White-clawed Crayfish

Austropotamobius pallipes

About

As Britain’s only native freshwater crayfish, the White Clawed crayfish is in decline due to the introduction of the North American Signal crayfish, bringing disease to which the indigenous crayfish has no natural resistance. An omnivorous crustacean species, they eat invertebrates, carrion, water plants and dead organic matter.

How to identify

The crayfish is small and bronze coloured with pale undersides on their claws.

Where to find it

They habit small freshwater streams of a depth less than 1 metre, hiding underneath stones and rocks in small crevices where they forage for food.

When to find it

  • January
  • February
  • March
  • April
  • May
  • June
  • July
  • August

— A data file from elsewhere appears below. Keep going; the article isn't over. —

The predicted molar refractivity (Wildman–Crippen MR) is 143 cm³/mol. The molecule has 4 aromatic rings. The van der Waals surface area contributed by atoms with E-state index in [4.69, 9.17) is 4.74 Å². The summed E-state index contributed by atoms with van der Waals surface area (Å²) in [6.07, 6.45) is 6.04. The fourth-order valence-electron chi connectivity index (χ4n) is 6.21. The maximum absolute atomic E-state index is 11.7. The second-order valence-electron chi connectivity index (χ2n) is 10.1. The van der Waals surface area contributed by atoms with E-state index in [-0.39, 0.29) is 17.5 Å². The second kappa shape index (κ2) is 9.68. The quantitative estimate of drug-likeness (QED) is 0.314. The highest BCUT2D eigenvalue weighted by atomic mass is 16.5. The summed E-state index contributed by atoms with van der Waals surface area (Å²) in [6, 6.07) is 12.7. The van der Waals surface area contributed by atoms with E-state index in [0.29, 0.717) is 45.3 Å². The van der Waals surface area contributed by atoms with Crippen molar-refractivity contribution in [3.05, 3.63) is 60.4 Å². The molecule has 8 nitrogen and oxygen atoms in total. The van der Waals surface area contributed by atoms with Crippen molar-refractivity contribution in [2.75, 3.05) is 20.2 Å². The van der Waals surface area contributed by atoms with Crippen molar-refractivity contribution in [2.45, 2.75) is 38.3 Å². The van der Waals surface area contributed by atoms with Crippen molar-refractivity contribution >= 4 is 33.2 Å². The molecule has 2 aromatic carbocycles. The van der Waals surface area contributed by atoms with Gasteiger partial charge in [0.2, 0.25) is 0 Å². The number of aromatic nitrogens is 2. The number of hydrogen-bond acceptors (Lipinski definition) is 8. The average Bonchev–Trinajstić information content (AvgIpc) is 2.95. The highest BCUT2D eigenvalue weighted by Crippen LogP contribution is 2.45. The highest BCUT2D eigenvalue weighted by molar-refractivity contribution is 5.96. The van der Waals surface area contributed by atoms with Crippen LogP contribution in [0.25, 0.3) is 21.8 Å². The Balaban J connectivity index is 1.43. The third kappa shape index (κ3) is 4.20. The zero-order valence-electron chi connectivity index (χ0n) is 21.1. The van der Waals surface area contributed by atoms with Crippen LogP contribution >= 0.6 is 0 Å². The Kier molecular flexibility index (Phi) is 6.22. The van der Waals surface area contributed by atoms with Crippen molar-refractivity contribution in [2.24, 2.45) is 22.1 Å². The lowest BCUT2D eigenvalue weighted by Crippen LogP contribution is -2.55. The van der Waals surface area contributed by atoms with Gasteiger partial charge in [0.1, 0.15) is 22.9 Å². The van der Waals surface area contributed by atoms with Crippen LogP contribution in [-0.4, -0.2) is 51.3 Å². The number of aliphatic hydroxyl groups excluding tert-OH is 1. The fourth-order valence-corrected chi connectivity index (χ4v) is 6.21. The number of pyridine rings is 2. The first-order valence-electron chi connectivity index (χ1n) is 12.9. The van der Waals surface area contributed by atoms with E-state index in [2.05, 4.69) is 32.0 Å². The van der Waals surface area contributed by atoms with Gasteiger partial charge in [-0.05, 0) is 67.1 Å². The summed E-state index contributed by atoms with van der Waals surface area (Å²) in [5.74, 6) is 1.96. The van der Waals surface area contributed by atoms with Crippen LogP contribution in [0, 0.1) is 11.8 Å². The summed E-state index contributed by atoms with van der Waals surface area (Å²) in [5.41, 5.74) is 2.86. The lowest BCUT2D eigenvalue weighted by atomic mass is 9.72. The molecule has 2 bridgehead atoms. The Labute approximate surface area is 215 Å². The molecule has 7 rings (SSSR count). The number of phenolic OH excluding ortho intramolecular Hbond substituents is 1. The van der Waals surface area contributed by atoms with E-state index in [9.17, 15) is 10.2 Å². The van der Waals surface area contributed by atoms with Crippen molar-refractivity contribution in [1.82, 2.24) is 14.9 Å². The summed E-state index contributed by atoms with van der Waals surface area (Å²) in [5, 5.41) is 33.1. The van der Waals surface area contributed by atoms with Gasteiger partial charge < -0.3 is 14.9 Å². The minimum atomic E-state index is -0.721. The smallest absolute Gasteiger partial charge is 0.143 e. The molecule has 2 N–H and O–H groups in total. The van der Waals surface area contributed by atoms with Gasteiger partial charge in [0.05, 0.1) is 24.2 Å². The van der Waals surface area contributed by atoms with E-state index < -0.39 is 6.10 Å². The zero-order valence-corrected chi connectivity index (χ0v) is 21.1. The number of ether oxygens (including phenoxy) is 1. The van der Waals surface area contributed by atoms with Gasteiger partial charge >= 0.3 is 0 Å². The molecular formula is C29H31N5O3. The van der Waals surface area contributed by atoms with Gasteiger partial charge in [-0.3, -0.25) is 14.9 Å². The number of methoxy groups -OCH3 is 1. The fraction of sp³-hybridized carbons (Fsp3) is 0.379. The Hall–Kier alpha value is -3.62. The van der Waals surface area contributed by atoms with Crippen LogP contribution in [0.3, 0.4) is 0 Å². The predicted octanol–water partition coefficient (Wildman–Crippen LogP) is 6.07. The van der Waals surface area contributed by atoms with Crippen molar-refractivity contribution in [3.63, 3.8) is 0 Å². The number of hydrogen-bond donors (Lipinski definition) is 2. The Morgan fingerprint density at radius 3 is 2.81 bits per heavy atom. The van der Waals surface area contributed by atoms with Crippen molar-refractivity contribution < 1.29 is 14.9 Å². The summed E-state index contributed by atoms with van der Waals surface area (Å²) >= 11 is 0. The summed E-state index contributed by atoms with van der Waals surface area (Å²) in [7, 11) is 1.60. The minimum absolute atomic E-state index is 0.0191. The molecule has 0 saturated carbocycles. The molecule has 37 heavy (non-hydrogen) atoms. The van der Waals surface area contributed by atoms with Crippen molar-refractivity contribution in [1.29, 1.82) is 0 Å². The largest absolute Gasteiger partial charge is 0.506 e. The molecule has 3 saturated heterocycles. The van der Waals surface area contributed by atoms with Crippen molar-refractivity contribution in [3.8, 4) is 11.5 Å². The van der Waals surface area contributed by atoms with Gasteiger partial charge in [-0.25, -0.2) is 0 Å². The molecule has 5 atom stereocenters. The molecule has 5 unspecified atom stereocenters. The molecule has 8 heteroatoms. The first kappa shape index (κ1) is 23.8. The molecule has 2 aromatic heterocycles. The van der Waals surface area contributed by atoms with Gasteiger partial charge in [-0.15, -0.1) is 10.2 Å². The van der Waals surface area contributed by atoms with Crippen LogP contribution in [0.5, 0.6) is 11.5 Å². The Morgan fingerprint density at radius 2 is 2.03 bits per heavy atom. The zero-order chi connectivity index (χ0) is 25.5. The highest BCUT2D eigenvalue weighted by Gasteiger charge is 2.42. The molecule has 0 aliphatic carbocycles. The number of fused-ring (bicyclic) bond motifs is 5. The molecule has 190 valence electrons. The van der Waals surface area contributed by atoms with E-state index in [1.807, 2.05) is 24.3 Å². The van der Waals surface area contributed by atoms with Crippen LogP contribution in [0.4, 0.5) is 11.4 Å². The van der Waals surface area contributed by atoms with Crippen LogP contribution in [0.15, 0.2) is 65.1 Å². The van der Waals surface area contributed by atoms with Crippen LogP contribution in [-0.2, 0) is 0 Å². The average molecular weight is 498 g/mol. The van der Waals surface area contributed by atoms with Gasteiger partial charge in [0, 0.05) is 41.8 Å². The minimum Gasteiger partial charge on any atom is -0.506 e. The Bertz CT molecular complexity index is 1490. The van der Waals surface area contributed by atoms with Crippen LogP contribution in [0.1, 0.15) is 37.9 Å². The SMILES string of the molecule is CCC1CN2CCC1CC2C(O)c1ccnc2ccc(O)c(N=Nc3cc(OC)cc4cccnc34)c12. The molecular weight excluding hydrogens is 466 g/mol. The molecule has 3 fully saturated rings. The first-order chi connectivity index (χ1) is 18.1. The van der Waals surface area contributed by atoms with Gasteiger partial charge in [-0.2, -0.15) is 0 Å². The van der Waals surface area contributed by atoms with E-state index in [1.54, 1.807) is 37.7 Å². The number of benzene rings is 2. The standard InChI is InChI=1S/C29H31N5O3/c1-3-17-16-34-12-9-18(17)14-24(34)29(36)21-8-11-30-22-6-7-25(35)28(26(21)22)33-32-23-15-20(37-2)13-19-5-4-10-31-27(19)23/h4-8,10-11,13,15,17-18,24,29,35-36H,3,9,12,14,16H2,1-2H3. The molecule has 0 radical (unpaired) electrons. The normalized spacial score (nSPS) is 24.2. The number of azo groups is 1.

• September
  • October
  • November
  • December

How can people help

In the last ten years, numbers have suffered an 80% decline and as such are on the verge of extinction through disease, competition and pollution. To help to look after crayfish and other freshwater species, The Wildlife Trusts work with landowners, statutory bodies, water companies and other organisations to help manage river and wetland habitats sympathetically. You can help by supporting your local Trust and becoming a member; you'll find out about exciting wildlife happenings, events on your doorstep and volunteering opportunities, and be helping local wildlife along the way.

Species information

Common name
White-clawed Crayfish
Latin name
Austropotamobius pallipes
Category
Invertebrates
Crustacea (e.g. woodlice)
Statistics
Lifespan: 8-15 years Length:11cm
Conservation status
The White-clawed Crayfish is classified as Endangered (EN) on the IUCN Red List.